Twelve days: how long one must stay in California to do both the Pasadena Antiquarian Book, Print, Photo, and Paper Fair & the California International Antiquarian Book Fair. Doing the whole thing by yourself: priceless.
That’s right, boys and girls. I did the whole thing by myself. This was the first time I had done double fairs without my Dad and I was nervous going into the trip. However, I did take some comfort in knowing I would be getting out of the Delaware cold and into the lovely California weather.
This year the shadow fair was in Pasadena and as was the case last year, it was held on Super Bowl weekend. Needless to say, while there were crowds on Saturday, Sunday was another story… Miniature books were popular, which is usually the case when we do fairs in California. This year, our Marketing Director, Bailey Kung, supplied me with 20 of her favorite miniature books and they sold extremely well. The group was made up of a variety of different presses and designers, featuring books such as The Devil’s Printer (Tarantula Press) and Voyager (Tabula Rasa Press), which was particularly interesting due to its holographic cover.
After the Pasadena fair, I needed to transport the books from the Los Angeles area to the Bay Area. Luckily, after taking advantage of a free upgrade at the local Avis, I was able to rent a Chevrolet Traverse which had more than enough space for the boxes and trunks.
I had planned several stops along the way to break up the driving time. The first was in lovely Laguna Beach, where I looked at an interesting collection comprised of pre-WWII Japanese related material. While most of the material was books, there were also some examples of feudal-age metallurgy and numismatics. After stopping at few other towns, including Yountville, the home of the famous French Laundry (owned and operated by Thomas Keller), I finally made it to this year’s home of the California Book Fair: Oakland.
While skeptics were wary of a new location for the book fair (just like some were wary of Pasadena in 2012), the location was central, easily accessible from the BART, and in an area with an abundance of shopping and eateries. But the real test would be how well the committee marketed the fair. Judging from the number of people coming through, I’d say they did a great job. Friday had your typical range of high profile buyers as well as novice collectors, but Saturday and Sunday had bigger crowds than I’ve ever seen at an ABAA fair before. I also had some collectors that requested tickets to the show come up and introduce themselves to me over the course of the weekend. The aisles were constantly filled with attendees talking and walking, discussing with a smile the book that they had just bought, or listening to a dealer recount the provenance of one treasure or another.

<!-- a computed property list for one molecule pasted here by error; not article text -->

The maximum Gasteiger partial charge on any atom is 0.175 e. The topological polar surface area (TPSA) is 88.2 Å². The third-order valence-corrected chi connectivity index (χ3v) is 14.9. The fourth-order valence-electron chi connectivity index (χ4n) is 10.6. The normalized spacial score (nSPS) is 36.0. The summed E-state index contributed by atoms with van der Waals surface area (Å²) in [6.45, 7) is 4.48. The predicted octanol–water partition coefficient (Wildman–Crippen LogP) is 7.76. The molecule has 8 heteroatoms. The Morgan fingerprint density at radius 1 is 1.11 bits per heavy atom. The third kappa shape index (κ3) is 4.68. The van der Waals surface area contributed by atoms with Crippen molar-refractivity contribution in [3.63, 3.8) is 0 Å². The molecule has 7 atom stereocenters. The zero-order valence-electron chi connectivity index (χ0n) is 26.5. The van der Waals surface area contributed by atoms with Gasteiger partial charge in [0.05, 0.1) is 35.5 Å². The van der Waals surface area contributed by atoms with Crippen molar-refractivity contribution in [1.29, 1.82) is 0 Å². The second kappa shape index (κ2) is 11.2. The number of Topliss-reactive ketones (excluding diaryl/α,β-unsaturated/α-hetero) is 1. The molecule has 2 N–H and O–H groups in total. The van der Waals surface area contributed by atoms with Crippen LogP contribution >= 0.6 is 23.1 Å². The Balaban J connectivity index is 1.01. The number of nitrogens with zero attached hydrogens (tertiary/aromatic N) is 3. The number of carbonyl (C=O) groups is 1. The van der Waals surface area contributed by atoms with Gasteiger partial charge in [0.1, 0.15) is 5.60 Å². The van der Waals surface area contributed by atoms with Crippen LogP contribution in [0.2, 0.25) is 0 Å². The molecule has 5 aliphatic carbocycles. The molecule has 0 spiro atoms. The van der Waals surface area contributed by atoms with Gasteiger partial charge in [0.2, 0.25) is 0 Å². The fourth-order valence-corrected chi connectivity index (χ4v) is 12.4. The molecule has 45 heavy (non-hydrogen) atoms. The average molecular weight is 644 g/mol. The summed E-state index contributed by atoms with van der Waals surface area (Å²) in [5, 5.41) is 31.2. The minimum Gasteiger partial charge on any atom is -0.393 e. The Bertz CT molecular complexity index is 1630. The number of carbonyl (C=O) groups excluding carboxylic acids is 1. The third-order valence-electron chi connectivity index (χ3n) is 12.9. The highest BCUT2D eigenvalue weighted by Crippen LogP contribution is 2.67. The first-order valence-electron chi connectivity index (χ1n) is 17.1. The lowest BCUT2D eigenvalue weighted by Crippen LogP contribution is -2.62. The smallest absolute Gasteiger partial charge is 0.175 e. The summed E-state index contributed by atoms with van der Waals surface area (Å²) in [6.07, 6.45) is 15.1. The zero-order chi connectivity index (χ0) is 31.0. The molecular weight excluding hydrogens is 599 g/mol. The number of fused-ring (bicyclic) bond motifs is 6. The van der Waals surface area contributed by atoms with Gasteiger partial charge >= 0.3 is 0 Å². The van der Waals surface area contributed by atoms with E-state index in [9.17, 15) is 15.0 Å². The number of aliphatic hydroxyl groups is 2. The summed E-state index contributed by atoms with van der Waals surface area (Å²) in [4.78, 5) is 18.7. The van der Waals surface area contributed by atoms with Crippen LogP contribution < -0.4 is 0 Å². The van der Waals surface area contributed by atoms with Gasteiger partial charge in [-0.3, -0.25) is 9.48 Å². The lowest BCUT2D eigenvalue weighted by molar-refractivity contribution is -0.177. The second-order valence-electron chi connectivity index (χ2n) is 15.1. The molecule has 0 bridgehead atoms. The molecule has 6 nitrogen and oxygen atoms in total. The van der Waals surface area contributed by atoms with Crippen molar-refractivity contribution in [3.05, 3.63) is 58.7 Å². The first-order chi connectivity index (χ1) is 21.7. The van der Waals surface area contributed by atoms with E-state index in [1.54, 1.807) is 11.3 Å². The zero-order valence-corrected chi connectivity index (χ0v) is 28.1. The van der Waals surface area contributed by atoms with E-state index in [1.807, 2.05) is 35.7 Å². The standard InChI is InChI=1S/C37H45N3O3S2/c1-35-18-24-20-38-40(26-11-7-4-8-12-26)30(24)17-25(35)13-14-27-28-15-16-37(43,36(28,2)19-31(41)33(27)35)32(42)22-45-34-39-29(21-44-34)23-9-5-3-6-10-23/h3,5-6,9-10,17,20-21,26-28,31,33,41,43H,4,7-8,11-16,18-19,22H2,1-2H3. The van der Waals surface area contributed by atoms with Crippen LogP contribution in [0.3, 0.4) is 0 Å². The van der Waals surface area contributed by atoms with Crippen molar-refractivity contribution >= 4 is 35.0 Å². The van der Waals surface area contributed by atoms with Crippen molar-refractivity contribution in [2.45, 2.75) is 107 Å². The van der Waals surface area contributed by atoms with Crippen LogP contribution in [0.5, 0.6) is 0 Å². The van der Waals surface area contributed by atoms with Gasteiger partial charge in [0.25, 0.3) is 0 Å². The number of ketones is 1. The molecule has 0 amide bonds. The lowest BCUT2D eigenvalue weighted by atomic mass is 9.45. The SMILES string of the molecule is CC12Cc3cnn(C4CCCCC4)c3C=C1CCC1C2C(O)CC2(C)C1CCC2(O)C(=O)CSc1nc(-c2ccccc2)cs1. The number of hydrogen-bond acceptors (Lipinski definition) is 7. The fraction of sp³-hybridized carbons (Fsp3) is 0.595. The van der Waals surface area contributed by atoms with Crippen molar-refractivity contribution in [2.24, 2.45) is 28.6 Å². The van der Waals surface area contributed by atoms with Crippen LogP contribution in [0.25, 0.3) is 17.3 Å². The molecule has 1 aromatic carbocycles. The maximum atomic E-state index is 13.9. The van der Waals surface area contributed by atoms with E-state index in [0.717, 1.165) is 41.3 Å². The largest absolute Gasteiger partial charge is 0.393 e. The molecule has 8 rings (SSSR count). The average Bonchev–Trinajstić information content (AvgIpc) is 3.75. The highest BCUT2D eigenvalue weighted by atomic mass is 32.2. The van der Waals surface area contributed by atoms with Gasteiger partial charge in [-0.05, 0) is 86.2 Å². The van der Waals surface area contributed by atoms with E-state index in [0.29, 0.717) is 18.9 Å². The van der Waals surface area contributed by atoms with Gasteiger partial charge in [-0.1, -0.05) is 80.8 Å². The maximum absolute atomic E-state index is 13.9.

As for me, my proudest experience was sending a copy of Marbled Papers by Karli Frigge home with a customer who was an avid collector of her work. Additionally, our publishing assistant, James McKinstry, did a wonderful job of selecting hot sellers from our publishing/distribution inventory. I sold every copy he packed of the latest Grolier Club exhibition catalogue, One Hundred Books Famous in Children’s Literature.
Overall, conducting two book fairs as a one man show is tiresome – try holding a conversation and writing up invoices at the same time, all day, for three days! But as the Oakland fair was winding down on Sunday night, I felt like I was completing a ritual; a “rite of passage,” if you will. Even though the trip was stressful at times, by gosh was it worth it!